• Students use quotation marks in the ask command, even though this is not necessary.

Lesson Plan 3

The third lesson is mainly focussed on adding quotation marks to the print command. This is often a struggle for students. Therefore the instruction in this lesson plan is concise, and there is a lot of time scheduled for the students to practice.

Activating prior knowledge and instruction quotation marks(10 minutes)

Start off the lesson by repeating the commands learned in the previous lesson. Explain that level 3 requires you to add quotation marks to your codes after using the print command. The code below shows the importance or practicality of using quotation marks. Mind: Show your students the code in level 2 first!

pet is dog, cat, bunny
print You get this pet: 
print pet at random

You'll see that the word pet is line 2 doesn't work. It's been changed to the value of the variable pet even though you meant to use it as a normal word. In level 3 this problem is solved by using the quotation marks. The quotation marks tell Hedy that everything between the quotation marks is supposed to be a normal word, that should be printed. Everything outside of the quotation marks is a variable or a command. Show this example in level 3.

pet is dog, cat, bunny
print 'You get this pet: '
print pet at random

Note that the quotation marks are used to tell Hedy what text should be printed. This means you can't use quotation marks for other purposes like contracting words or possession apostrophe. Show your students that this means this code will not work, because of the apostrophe in line 2.

pet is dog, cat, bunny
print 'You'll get this pet: '
print pet at random

Fix it by removing the apostrophe.

pet is dog, cat, bunny
print 'Youll get this pet: '
print pet at random

Before the students get to work, pay attention to the frequently made mistakes: There should always be a quotation mark before and one after the text you want to print. So always check whether all print commands have 2 quotation marks. Students must use the right quotation marks. The correct quotation mark is ' you find in next to the enter button on most keyboards. Different quotation marks like the double marks " or the skewed quotation mark (found in the left corner with ~) will not work.askdoes not require quotation marks, onlyprint` does.

Let's get to work! (15 minutes)

Remake your level 2 codes with quotation marks in level 3.

The Haunted House (20 minutes)

After the students remade their level 2 fortune teller assignment in level 3, they can get started with the haunted house.

Evaluation

Wrap up the lesson by evaluating what the students learned in this lesson.

Level 4

What will the students learn in this level?

Level 4 introduces the if and else commands, which creates a lot of options. This results in lots of new and fun possibilities for the students, but can also be confusing to them as the chance of making a mistake increases considerably. The codes will also become a bit longer than in the previous levels, which makes it harder for students to detect their own faults.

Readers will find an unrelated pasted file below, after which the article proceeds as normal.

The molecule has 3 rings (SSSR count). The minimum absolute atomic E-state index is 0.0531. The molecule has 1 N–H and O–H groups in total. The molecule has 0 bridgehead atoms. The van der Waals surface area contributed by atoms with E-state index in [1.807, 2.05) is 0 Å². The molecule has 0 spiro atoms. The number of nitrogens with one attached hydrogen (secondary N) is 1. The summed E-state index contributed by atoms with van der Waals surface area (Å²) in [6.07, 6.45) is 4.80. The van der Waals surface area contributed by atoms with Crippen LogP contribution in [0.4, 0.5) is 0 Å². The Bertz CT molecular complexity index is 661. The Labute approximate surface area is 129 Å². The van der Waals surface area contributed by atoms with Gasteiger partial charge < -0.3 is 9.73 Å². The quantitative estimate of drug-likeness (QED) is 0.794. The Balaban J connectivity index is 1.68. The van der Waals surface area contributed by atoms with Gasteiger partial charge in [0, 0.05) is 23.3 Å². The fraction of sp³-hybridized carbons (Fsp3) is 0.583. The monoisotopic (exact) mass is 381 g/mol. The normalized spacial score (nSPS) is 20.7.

New commands

if name is Hedy print 'nice' else print 'boo!' - This command allows you to let Hedy give two different responses; a response for when the name is Hedy, and one for all the other names.

Assingments

  • Hedy de Waarzegger
  • Spookhuisgame

Frequently made mistakes

These are the frequently made mistakes by students in level 4:

  • Mistake: Students put else on the next line, but it should be in the same line as the if command. Code:
if name is Hedy print 'nice'
else print 'boo!'

Solution: Else should be in the same line as if.

if name is Hedy print 'nice' else print 'boo!'
  • Mistake: Students use apostrophes after a print command.
print 'I'm Hedy'

Solution: Don't use apostrophes.

print 'Im Hedy'
  • Mistake: Students forget to use the print command when using an if command.
if name is Hedy 'nice' else 'boo!'

Solution: Use print twice when using both if and else.

if name is Hedy print 'nice' else print 'boo!'
  • Mistake: Students use different names for the same variable.
horse is ask What is your horse called?
if me is Bonfire print 'nice' else print 'boo!'

Solution: Always use the same name for your variable (also check whether the variable name is singular or plural (answer/answers)).

horse is ask what is your horse called?
if horse is Bonfire print 'nice' else print 'boo!'
  • Mistake: Students forget to type both of the quotation marks after print, when using if and else.
if name is Hedy print nice else print 'boo!

Solution: Always use two quotation marks (both in front of and behind the text) for each print command in your code.

if name is Hedy print 'nice' else print 'boo!'
  • Mistake: Students use quotation marks around a variable.
if 'name' is 'Hedy' print 'nice' else print 'boo!'

Solution: Don't use quotation marks around a variable.

if name is Hedy print 'nice' else print 'boo!'
  • Mistake: Students give names to variables that consist of multiple words.
Chosen door is ask Which door do you choose?

Solution: A variable name should always just be one word.

chosendoor is ask Which door do you choose?
  • Mistake: Students want multiple answers to be correct, when using if.
if name is Jesse, David, Souf print 'you are funny' else print 'you are not funny'

Solution: Unfortunately, this is not allowed. You can only pick one name for each if command. On the other hand, you can use multiple if commands in one code, like the example beneath:

name is ask What is your name?

if name is Jesse print 'you are funny'